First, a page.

FDA itself was not a participant in the hearing. However, during a same day appearance at the Prevision Policy/Friends of Cancer Research Biopharma Congress, Center for Biologics Evaluation & Research Director Peter Marks highlighted the rapid advance of the gene-editing field several times as an example of the challenges FDA must be on top of in the modern regulatory era.
Marks especially highlighted the important played by CBER’s internal research programs in helping keep abreast of the field. “When I first came to the center several years ago, I did not strike me as how important that was,” Marks said. “With the advent of each successive problem that we have had to deal with in a regulatory manner – three-parent babies, CRISPR-Cas9 and single nucleotide gene editing – it has been wonderful to have a group of scientists that do regulatory work but they are also in the field and are able to keep up at the leading edge that is really advancing.”
Marks also used the hype around the field as an example of why the watchdog role of FDA remains critical, noting that the agency has seen “do it yourself” gene-editing kits advertised. “I don’t recommend you go home today and order a CRISPR genome editing kit,” he said. “I do think there’s still a world for regulators out there,” he said. Things “can get very dangerous with molecular genetics.” (Indeed, FDA subsequently issued a notice warning consumers to avoid “do it yourself” gene therapy kits.)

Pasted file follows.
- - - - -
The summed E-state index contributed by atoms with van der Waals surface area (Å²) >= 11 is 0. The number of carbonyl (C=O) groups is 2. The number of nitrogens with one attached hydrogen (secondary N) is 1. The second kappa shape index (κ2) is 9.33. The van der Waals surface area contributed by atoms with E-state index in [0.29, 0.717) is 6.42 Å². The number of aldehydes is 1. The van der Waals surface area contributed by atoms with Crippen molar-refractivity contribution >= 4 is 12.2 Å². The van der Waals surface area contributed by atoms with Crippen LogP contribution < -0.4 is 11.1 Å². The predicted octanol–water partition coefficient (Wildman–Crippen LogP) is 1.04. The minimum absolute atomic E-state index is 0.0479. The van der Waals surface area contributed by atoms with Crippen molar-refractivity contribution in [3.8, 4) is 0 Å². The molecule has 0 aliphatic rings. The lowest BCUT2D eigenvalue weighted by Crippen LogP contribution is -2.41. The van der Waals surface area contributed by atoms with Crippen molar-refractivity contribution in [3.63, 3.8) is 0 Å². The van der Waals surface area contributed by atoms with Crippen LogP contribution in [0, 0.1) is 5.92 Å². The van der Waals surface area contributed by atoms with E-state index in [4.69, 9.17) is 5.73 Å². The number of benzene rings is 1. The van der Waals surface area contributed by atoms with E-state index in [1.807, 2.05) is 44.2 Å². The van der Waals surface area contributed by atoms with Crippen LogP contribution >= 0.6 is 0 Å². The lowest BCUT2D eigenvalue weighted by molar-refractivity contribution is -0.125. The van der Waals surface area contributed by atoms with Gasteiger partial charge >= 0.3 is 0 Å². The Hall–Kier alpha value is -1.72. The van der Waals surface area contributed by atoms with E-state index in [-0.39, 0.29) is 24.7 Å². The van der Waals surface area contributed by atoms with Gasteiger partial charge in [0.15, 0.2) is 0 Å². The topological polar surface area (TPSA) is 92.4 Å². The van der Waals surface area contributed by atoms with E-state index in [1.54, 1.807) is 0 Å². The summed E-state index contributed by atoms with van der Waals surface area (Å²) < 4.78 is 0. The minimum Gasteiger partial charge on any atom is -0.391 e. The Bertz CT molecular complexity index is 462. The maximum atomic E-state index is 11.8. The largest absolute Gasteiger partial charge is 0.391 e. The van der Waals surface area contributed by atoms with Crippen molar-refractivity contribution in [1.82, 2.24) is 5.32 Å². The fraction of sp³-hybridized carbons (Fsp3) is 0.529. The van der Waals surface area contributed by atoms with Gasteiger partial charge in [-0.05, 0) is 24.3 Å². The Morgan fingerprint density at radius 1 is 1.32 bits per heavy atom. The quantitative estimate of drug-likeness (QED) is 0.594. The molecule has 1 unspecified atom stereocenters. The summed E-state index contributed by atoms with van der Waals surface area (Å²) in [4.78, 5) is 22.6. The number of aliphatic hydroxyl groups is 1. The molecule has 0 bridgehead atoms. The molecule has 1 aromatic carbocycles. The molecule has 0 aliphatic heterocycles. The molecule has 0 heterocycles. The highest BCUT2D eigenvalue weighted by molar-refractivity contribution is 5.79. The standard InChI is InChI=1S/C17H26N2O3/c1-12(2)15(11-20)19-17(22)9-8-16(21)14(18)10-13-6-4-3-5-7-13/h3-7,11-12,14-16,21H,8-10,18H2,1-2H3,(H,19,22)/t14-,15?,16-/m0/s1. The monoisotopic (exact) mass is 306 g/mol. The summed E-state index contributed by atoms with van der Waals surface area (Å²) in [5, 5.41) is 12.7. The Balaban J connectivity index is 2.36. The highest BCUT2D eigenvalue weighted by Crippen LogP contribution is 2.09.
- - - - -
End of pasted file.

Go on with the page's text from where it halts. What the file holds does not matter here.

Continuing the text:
“Like everything else in life there is some balance,” Marks said. “Probably a regulatory sweet spot where we facilitate innovation, may shift so it’s a little on the earlier side and more data on the back side in the real-world setting.”
Effusive Praise For FDA From A Biotech CEO
The Senate hearing suggests that, for now, at least, FDA has found the “sweet spot” with gene editing.
Committee members, starting with the Chair, Lamar Alexander, R-Tenn., duly asked the witnesses if regulatory obstacles exist that are inhibiting research. In general, however, they heard only praise for FDA and its approach to date.
Indeed, Editas CEO Bosley’s remarks were the opposite of the typical tone of comments from regulated industry in a hearing about regulation. “In our experience, the agency’s leaders and scientific reviewers have also demonstrated a strong commitment to understanding the latest breakthroughs and to improving their regulatory science,” she said. “I commend the FDA in particular for their outreach to leading academic and industry experts in genome editing.